Fears of global supply shortage arise as nationwide power cut hits homes and factories in China
Several incidents in relation to the “unplanned and uninformed” power outages have been reported across the country. Header image: Andrey Metelev/Unsplash.
A nationwide power crunch has hit households in the northeast of China, including Liaoning, Jilin and Heilongjiang. Factories in at least 20 provinces have been forced to shut since 22 September, according to Chinese media Sina.
Cities in Xinjiang, Qinghai and Inner Mongolia have seen similar power cuts since as early as late August following the government’s criticism of “an increased rather than reduced energy consumption” and these areas were given the highest-level warning together with another six provincial-level jurisdictions.
Under the power rationing, some factories in Guangdong have been implementing an operating rhythm of opening for three days and leaving the rest of the week closed. While others are only allowed to open for one or two days per week with additional advice given to manufacturers to avoid peak hours.
Several incidents in relation to the “unplanned and uninformed” power outages have been reported across the country, including a resident in Jilin stuck in an elevator for 30 minutes and gas poisoning in Liaoyang caused by the ventilation in a factory being shut down led to 23 being hospitalised.
The power restrictions have also disrupted the water supply in Jilin, with the city’s water supplier issuing a statement on 26 September, where it indicated such shortages would be a “new normal” and “could last till next March”. The statement has soon been taken down and the company shortly issued an apology after the message was called out for “inappropriate wording”.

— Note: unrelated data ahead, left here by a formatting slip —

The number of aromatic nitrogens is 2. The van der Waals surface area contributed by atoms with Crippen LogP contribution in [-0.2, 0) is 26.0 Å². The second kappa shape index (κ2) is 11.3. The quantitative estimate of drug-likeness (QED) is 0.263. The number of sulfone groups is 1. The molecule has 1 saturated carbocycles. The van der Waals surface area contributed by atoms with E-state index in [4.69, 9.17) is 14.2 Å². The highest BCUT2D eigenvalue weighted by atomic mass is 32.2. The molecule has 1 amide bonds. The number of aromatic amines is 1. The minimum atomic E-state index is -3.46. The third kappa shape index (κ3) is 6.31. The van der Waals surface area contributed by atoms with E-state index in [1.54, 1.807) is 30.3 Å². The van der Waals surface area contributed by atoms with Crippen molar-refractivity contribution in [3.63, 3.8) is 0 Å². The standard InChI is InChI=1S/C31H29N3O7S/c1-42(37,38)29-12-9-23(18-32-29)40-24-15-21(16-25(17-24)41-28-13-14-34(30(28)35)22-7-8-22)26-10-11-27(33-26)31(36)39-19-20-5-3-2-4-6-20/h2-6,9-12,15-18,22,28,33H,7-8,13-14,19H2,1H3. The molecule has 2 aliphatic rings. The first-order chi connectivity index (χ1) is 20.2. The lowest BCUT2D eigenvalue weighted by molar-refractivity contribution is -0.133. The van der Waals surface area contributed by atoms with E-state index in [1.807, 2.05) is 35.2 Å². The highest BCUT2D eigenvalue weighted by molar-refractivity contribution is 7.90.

The government has attributed the power cut to an “imbalanced supply and demand”. Some speculate that an early economic recovery in China from the pandemic has played a part as mass production has pushed the consumption of energy, but coal mine output has failed to keep up, leaving an inverted coal price and generators short of fuel.
According to the National Bureau of Statistics of China, the nation’s electricity output capacity had reached 2.28 billion kWh as of August, a 9.5% year-on-year increase. Thermal power alone accounts for 71.9% of the country’s electricity.
Beijing doubled down its effort in cutting energy intensity by around 3 percent in 2021 in order to meet its climate goals and aims to be carbon neutral by 2060. And the recent power restriction has been viewed as a move to honour this pledge.
The dual impact of the power squeeze and tightening emission standards have hit the capacity of at least 23 listed companies in China, most of whom, are at the upper end of the supply chain. The domestic production fallout has also prompted global supply fears as the world’s second-largest economy is believed to be experiencing a dimming of growth, with warnings of possible shortages of textiles, toys and machine parts.
It is still unclear when the energy curbs will come to an end as the times and duration of such restrictions vary in different parts of the country. With the northernmost cities entering the winter much earlier than the rest of the country, local authorities said that the “best efforts” have been made to ensure a consistent power supply for civil use in the coming months.
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